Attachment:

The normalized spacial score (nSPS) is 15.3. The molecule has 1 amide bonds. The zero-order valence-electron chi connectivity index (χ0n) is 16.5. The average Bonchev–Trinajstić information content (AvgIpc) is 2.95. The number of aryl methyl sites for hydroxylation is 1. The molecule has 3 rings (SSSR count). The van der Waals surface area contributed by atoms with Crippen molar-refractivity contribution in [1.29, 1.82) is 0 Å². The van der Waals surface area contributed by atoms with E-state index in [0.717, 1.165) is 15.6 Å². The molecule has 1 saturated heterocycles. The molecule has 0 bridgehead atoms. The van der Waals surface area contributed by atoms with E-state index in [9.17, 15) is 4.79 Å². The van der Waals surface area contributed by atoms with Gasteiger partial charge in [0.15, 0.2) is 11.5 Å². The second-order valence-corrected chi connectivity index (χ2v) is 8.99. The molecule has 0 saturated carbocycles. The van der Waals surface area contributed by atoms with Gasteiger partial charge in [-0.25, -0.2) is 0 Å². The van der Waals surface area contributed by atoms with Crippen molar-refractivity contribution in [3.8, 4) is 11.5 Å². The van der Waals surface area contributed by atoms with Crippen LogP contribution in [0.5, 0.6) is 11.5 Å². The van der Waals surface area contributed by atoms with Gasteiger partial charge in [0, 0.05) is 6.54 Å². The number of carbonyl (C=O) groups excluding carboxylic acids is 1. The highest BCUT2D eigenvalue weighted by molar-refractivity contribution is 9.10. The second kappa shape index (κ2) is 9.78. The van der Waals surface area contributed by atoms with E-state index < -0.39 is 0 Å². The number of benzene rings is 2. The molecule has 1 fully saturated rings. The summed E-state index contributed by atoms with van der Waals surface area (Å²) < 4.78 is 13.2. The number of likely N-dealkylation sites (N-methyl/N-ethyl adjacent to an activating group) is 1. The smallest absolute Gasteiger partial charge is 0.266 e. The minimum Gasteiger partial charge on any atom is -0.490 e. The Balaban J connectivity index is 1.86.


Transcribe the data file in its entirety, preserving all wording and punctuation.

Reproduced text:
The normalized spacial score (nSPS) is 15.3. The molecule has 1 amide bonds. The zero-order valence-electron chi connectivity index (χ0n) is 16.5. The average Bonchev–Trinajstić information content (AvgIpc) is 2.95. The number of aryl methyl sites for hydroxylation is 1. The molecule has 3 rings (SSSR count). The van der Waals surface area contributed by atoms with Crippen molar-refractivity contribution in [1.29, 1.82) is 0 Å². The van der Waals surface area contributed by atoms with E-state index in [0.717, 1.165) is 15.6 Å². The molecule has 1 saturated heterocycles. The molecule has 0 bridgehead atoms. The van der Waals surface area contributed by atoms with E-state index in [9.17, 15) is 4.79 Å². The van der Waals surface area contributed by atoms with Gasteiger partial charge in [0.15, 0.2) is 11.5 Å². The second-order valence-corrected chi connectivity index (χ2v) is 8.99. The molecule has 0 saturated carbocycles. The van der Waals surface area contributed by atoms with Gasteiger partial charge in [-0.25, -0.2) is 0 Å². The van der Waals surface area contributed by atoms with Crippen molar-refractivity contribution in [3.8, 4) is 11.5 Å². The van der Waals surface area contributed by atoms with Crippen LogP contribution in [0.5, 0.6) is 11.5 Å². The van der Waals surface area contributed by atoms with Gasteiger partial charge in [0, 0.05) is 6.54 Å². The number of carbonyl (C=O) groups excluding carboxylic acids is 1. The highest BCUT2D eigenvalue weighted by molar-refractivity contribution is 9.10. The second kappa shape index (κ2) is 9.78. The van der Waals surface area contributed by atoms with E-state index < -0.39 is 0 Å². The number of benzene rings is 2. The molecule has 1 fully saturated rings. The summed E-state index contributed by atoms with van der Waals surface area (Å²) < 4.78 is 13.2. The number of likely N-dealkylation sites (N-methyl/N-ethyl adjacent to an activating group) is 1. The smallest absolute Gasteiger partial charge is 0.266 e. The minimum Gasteiger partial charge on any atom is -0.490 e. The Balaban J connectivity index is 1.86.